A Republican plan to buy down school property taxes, using surplus money in the state budget, passed the Texas Senate today with overwhelming bipartisan support.

Senators approved the property tax relief measure by a vote of 30-1.

“These are taxpayers’ funds; they belong to the taxpayers,” said State Sen. Paul Bettencourt (R–Houston), who authored Senate Bill 1 (not to be confused with the election reform bill passed during the second special session—bill numbering restarts every session).

Bettencourt said in a committee hearing Tuesday that returning excess revenue to taxpayers is “a critical conservative view.”

In addition to a one-time tax cut for every Texas property owner, the bill temporarily limits how much school districts can tax local property owners to pay for spending they finance with taxpayer-backed debt.

One-Time Savings for Taxpayers

SB 1 is a temporary measure to reduce school tax rates by replacing local dollars with state dollars for the 2022-23 school year.

The bill guarantees at least $2 billion in property tax relief. That will save owners of a home with the median value of $330,000 about $188 on their 2022 tax bill.

Total tax relief could double, depending on the state comptroller’s estimate of surplus general revenue in 2022, with up to $4 billion returned to taxpayers in the form of “compressed” rates.

Each billion dollars of compression lowers school maintenance and operations (M&O) tax rates by 3.3 cents.

At the current estimated revenue of $11.3 billion (a surplus of $3.5 billion), Bettencourt said savings for the median homeowner would be about $330.

“If we can have a higher certification, it can certainly be an eye-popping amount of tax savings,” he added.

Temporary Tax Limits for School Districts

The Legislature can’t control how much school districts spend, but they can put limits on how much districts can tax local property owners to pay for their spending.

To make sure the tax relief goes to the taxpayers as intended—instead of districts taking advantage of the state’s M&O buy-down to significantly increase the amount they tax to pay for spending financed by bond debt, as happened when the Legislature compressed rates in 2006—Bettencourt added a one-year limitation on the total tax rate school officials can impose.

“We’re tightening our belts by one notch, for one year,” he said. “We don’t want to incentivize districts to raise I&S rates.”

SB 1 says school district may not adopt a total tax rate, including both M&O and the interest and sinking (I&S) rate for taxes used to repay debt, that exceeds the district’s voter approval rate for the 2022 tax year.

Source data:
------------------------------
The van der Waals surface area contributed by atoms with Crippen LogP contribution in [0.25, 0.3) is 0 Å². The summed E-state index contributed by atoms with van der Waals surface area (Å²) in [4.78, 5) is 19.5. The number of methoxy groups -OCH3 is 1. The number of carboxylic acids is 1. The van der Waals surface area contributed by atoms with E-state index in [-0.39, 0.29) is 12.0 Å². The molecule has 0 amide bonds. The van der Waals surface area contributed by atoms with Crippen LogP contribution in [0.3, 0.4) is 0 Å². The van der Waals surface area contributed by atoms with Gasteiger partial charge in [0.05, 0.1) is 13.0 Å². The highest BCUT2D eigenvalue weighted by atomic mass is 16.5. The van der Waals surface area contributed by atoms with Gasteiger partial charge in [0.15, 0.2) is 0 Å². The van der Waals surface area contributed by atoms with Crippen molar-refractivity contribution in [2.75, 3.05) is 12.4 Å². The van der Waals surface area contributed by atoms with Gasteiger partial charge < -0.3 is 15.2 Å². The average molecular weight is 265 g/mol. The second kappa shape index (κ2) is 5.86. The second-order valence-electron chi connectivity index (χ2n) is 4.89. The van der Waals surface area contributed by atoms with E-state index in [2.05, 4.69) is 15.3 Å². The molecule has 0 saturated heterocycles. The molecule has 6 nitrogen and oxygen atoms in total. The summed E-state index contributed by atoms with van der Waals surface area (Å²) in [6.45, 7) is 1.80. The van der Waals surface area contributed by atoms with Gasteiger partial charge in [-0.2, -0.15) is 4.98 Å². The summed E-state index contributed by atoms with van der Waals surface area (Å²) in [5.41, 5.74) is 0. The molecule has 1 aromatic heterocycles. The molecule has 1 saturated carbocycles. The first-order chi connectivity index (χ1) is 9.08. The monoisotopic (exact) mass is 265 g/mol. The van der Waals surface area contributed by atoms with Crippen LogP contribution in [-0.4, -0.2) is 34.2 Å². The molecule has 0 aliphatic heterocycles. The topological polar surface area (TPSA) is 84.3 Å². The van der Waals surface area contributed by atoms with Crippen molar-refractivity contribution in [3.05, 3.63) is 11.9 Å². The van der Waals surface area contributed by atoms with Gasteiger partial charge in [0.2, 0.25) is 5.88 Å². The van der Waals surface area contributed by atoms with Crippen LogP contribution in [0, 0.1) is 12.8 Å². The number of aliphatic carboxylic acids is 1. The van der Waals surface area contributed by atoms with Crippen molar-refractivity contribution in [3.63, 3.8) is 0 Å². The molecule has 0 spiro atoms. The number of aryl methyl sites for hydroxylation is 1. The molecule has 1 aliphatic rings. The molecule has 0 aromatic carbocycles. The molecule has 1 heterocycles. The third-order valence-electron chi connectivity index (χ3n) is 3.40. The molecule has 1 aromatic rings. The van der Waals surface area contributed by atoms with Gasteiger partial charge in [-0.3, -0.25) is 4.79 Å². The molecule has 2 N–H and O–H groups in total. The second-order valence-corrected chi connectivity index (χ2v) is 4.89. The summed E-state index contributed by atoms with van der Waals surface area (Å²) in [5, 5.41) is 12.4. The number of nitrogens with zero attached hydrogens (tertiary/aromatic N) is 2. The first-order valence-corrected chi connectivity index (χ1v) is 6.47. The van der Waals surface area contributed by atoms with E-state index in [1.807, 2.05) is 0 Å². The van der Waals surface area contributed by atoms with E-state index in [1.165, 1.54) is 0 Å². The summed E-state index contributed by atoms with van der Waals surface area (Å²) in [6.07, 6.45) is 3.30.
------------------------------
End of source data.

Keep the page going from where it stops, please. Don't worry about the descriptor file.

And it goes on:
State law limits school districts’ I&S rate to $0.50 per $100 valuation. When voters approve a bond proposition, they’re also approving whatever property taxes are needed to repay the debt, with interest.

SB 1 adds another layer of taxpayer protection.

“We don’t want taxpayers to see a reduction in M&O and the exact same increase in I&S,” Bettencourt said.

State Sen. Larry Taylor (R–Friendswood) said he thought House Bill 3, passed in 2019, gives taxpayers sufficient opportunity to reject higher I&S taxes by requiring ballot propositions for school bonds to include the words, “This is a property tax increase.”

“Because it is!” Taylor said. “If you don’t vote for the bonds, your taxes will be much less.”

State Sen. Charles Perry (R–Lubbock), who supported the I&S tax rate limit, said districts with current plans to issue bond debt should not be adversely affected.

“Our intent was not to change the rules of the game in the middle of it,” he said.


SB 1 also requires a notice to taxpayers showing the amount of taxes they saved due to the state buy-down, as well as stating the cut applies only to their 2022 tax bill.

State Sen. Chuy Hinojosa (D–McAllen) asked to include that the tax cut is coming from the state Legislature, not local school officials.

“Local taxing authorities take credit for the work we do,” he said.

A Better Bill

Bettencourt filed a similar bill during the second special session that passed the Senate by a vote of 29-2, but the bill didn’t make it through the House. That version did not include the added taxpayer protection against districts raising I&S tax rates to fund new debt-financed spending.

On Tuesday, State Rep. Tom Oliverson (R–Cypress) filed even stronger property tax relief legislation, House Bill 90, that establishes a permanent formula for buying down school district M&O property taxes with surplus state revenue.

The House is scheduled to reconvene on Thursday and begin assigning bills to committees. After the bills are referred, HB 90 can receive its first public hearing and the House can also consider SB 1.

The bills are priorities for Lt. Gov. Dan Patrick and House Speaker Dade Phelan.

On Wednesday morning, Gov. Greg Abbott added property tax relief to his agenda for the ongoing third special legislative session.

Erin Anderson

Erin Anderson is a Senior Journalist for Texas Scorecard, reporting on state and local issues, events, and government actions that impact people in communities throughout Texas and the DFW Metroplex. A native Texan, Erin grew up in the Houston area and now lives in Collin County.